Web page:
MUNTEAN (voice-over): Boeing's latest move comes as scrutiny is only just beginning. Inspectors from the Federal Aviation Administration are on site at the 737 factory auditing quality control.

On Capitol Hill, the top senators overseeing aviation say Boeing executives must face public hearings.

UNKNOWN: We have a lot of questions about the manufacturing process.

UNKNOWN: Who screwed up, we don't know, but it's obvious somebody screwed up.

MUNTEAN: In axing one executive, Boeing promoted another to a new position overseeing quality control. The results of the FAA's audit of Boeing quality are due any day now.

Pete Muntean, CNN, Washington.


CHURCH: In a matter of hours, the lunar lander Odysseus will try to land on the moon. If successful, it would be an historic return to the lunar surface for the United States. More than 50 years after humans first set foot on the moon, it is once again the target of space exploration.

CNN's Michael Holmes reports on this new space race.


MICHAEL HOLMES, CNN ANCHOR AND CORRESPONDENT (voice-over): It's been an odyssey for the U.S. to return to the moon, but NASA has high hopes that a lunar lander named Odysseus that launched into space last week can successfully navigate this epic journey.

On Thursday, the spacecraft, designed by Intuitive Machines, will attempt a soft landing on the moon, something a U.S. spacecraft hasn't successfully done since 1972. Those involved in building the lander say it's an exciting time.

MARKUS RUFER, CEO OF SCORPIUS: Of course, landing the craft will be the real story and the real breakthrough for all of us and for the industry, for I.M. and for the industry at large, because I think we are back in a race, you know, going back to the moon again.

HOLMES (voice-over): Another U.S.-built lunar lander, Peregrine, built by Astrobotic Technology, tried and failed to make a soft landing on the moon last month. It developed a fuel leak in space which prevented it from reaching its destination and burnt up when re-entering the Earth's atmosphere.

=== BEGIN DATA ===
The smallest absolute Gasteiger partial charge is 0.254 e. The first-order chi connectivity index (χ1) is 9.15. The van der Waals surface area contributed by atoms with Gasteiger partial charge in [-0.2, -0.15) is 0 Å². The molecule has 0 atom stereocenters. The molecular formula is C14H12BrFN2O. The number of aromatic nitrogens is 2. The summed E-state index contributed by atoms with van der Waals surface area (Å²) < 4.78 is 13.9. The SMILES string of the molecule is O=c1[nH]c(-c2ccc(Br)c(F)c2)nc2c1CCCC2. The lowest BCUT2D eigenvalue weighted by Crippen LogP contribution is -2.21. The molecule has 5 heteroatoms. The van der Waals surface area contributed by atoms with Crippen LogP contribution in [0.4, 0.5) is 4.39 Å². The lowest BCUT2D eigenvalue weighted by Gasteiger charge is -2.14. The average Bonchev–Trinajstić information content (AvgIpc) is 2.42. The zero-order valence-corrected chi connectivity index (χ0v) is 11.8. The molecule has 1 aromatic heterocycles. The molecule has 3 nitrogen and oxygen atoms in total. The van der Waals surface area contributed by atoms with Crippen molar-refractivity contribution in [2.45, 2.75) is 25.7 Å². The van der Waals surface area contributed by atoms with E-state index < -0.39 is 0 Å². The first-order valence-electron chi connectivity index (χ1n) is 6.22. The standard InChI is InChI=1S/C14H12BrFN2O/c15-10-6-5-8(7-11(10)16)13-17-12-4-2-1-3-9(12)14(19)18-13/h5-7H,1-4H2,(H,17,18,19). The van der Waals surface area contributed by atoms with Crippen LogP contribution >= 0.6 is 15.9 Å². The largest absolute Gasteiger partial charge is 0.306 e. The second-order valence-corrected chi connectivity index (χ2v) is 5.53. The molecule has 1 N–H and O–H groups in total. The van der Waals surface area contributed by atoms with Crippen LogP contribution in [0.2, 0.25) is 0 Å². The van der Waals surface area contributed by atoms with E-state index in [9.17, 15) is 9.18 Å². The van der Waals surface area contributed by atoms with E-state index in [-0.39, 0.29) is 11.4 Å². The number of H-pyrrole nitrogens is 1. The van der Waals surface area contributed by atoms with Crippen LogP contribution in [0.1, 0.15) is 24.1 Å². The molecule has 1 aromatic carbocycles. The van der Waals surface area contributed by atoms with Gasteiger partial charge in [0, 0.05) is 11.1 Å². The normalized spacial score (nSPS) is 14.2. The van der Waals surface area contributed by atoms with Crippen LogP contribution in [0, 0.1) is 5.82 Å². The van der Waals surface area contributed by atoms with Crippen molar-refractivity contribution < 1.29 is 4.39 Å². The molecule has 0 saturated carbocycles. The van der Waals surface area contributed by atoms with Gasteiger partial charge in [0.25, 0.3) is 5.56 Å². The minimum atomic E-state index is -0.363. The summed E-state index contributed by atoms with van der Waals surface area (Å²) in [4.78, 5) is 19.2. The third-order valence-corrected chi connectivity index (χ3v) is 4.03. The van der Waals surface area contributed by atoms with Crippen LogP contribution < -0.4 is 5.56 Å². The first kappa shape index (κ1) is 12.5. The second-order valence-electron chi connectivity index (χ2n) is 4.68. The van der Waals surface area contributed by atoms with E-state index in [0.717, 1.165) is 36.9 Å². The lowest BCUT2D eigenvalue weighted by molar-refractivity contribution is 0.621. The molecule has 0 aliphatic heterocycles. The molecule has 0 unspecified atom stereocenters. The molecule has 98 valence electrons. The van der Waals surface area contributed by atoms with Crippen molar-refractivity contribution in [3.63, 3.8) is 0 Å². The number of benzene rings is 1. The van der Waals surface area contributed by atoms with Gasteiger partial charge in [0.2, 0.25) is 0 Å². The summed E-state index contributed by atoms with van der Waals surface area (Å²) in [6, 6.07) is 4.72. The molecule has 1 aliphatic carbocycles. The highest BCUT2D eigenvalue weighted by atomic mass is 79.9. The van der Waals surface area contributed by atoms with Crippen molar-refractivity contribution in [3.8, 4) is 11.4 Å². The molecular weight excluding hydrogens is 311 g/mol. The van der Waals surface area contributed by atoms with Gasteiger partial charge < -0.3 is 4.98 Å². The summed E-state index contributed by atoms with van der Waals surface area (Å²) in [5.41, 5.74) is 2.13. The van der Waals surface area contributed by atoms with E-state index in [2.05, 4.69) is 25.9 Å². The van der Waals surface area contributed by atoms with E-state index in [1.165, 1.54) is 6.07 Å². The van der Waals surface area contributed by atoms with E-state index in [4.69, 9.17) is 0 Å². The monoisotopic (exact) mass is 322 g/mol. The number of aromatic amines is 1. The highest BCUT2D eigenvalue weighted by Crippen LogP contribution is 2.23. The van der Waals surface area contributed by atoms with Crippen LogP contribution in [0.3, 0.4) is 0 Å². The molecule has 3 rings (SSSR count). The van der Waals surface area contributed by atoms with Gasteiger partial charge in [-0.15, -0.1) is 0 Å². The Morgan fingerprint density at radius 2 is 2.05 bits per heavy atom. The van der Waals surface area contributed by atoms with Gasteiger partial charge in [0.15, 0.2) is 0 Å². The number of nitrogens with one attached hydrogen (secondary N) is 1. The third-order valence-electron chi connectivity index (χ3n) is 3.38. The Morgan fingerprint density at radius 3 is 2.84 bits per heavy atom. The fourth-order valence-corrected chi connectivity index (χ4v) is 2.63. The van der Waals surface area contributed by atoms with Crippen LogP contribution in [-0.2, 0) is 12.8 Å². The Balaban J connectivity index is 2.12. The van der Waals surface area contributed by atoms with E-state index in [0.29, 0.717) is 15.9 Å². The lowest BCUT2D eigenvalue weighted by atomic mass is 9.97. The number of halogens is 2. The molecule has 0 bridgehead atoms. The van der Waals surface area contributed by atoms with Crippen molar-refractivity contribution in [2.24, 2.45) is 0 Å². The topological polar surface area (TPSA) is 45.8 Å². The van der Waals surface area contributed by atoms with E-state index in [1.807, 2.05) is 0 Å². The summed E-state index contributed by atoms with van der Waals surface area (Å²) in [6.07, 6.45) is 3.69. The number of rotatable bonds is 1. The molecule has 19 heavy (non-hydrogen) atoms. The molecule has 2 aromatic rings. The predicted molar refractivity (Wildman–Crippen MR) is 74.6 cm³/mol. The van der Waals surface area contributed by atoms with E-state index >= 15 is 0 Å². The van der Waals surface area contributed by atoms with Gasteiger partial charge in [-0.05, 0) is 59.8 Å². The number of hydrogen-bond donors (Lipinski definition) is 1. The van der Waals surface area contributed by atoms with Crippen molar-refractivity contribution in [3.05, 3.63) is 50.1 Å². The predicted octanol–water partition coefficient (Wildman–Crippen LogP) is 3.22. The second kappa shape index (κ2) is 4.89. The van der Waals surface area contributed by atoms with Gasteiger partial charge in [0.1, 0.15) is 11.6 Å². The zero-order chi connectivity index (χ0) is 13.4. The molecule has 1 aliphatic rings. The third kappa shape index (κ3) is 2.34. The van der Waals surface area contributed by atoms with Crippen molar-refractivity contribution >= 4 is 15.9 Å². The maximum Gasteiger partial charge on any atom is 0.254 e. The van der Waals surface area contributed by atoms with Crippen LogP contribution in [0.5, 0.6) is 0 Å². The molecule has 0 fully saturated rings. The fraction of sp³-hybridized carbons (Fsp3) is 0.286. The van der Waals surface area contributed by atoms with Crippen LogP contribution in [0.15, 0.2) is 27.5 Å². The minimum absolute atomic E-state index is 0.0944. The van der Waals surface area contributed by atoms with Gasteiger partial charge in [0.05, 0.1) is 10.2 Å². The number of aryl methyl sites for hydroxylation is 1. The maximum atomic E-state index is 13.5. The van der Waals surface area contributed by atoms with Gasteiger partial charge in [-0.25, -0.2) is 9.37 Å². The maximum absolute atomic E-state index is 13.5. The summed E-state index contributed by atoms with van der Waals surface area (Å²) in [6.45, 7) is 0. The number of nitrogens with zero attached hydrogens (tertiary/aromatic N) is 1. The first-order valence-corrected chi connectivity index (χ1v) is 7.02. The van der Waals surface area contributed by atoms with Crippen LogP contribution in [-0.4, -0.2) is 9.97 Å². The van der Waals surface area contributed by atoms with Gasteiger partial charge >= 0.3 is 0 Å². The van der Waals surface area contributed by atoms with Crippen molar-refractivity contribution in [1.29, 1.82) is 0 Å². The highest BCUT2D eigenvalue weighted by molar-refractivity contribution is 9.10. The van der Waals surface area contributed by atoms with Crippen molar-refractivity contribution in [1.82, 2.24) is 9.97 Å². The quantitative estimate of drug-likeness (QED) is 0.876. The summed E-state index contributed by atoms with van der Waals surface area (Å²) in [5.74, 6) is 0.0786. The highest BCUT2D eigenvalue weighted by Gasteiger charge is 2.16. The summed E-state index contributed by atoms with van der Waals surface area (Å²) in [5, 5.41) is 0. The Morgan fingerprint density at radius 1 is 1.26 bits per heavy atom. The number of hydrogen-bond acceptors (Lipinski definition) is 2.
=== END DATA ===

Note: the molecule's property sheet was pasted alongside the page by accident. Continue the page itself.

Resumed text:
The two missions are part of a NASA program where private companies carry payloads of science and technology from the Earth to the moon, depositing equipment and conducting experiments on the lunar surface to help pave the way for NASA's planned crewed missions in the Artemis program. Space experts say it's a win for both NASA and the private sector.

SIAN CLEAVER, INDUSTRIAL MANAGER, AIRBUS DEFENCE AND SPACE: This is something new that we're doing. The last time we went to the moon, it was very much, as you say, nations on their own, but I think we've all recognized now that going to the moon, lunar exploration, going into space in general is huge and it takes more than just institutions to do that. We need to collaborate.


HOLMES (voice-over): So a lot is riding on Odysseus, not just because of Peregrine's problems, but also the growing number of countries with their own plans to explore the moon.

Last month, Japan became the fifth nation to successfully land on the moon, its robotic explorer, Moon Sniper, making a pinpoint landing just meters away from its target, although it was upside down.

HITOSHI KUNINAKA, DIRECTOR GENERAL OF ISAS/JAXA (through translator): A controlled soft landing was successful. We have confirmed that the landing site was 55 meters away from the target point, therefore we feel that the landing was a pinpoint landing with an accuracy of 100 meters. You can see the visual of the lander module.

HOLMES (voice-over): India's Chandrayaan-3 lunar lander touched down near the south pole of the moon last year.


HOLMES (voice-over): A first for any space program, which puts India at the forefront of exploring this strategic region that's full of craters and possibly water.

China is planning a new lunar lander mission, the Chong'e-6 in May, which aims to collect samples from the far side of the moon. If successful, this would be China's fourth time landing an uncrewed spacecraft on the moon.

Russia says it may move up the dates for a planned lunar lander mission after its Lunar 25 probe crashed into the moon last year.

Even after nearly 60 years of trying, landing on the moon is still full of challenges, as the Odysseus probe may soon find out.

Michael Holmes, CNN.


CHURCH: And if you're sick of life here on Earth, how about life on Mars? Well, now's your chance.

The U.S. space agency NASA is calling for applicants to join its second simulated mission to the red planet. Four volunteer crew members will live and work in a 3D printed Mars habitat for a full year. The project will give NASA a sense of how astronauts deal with the pressures and stresses of deep space.

The crew will grow crops, exercise and go on simulated spacewalks, and they'll deal with communications delays, equipment failures, limited resources and living in tight quarters. The bar for entry is pretty high, but it could prove to be the experience of a lifetime.

Thanks so much for your company. I'm Rosemary Church. Have yourselves a wonderful day. "CNN Newsroom" continues next with Max Foster.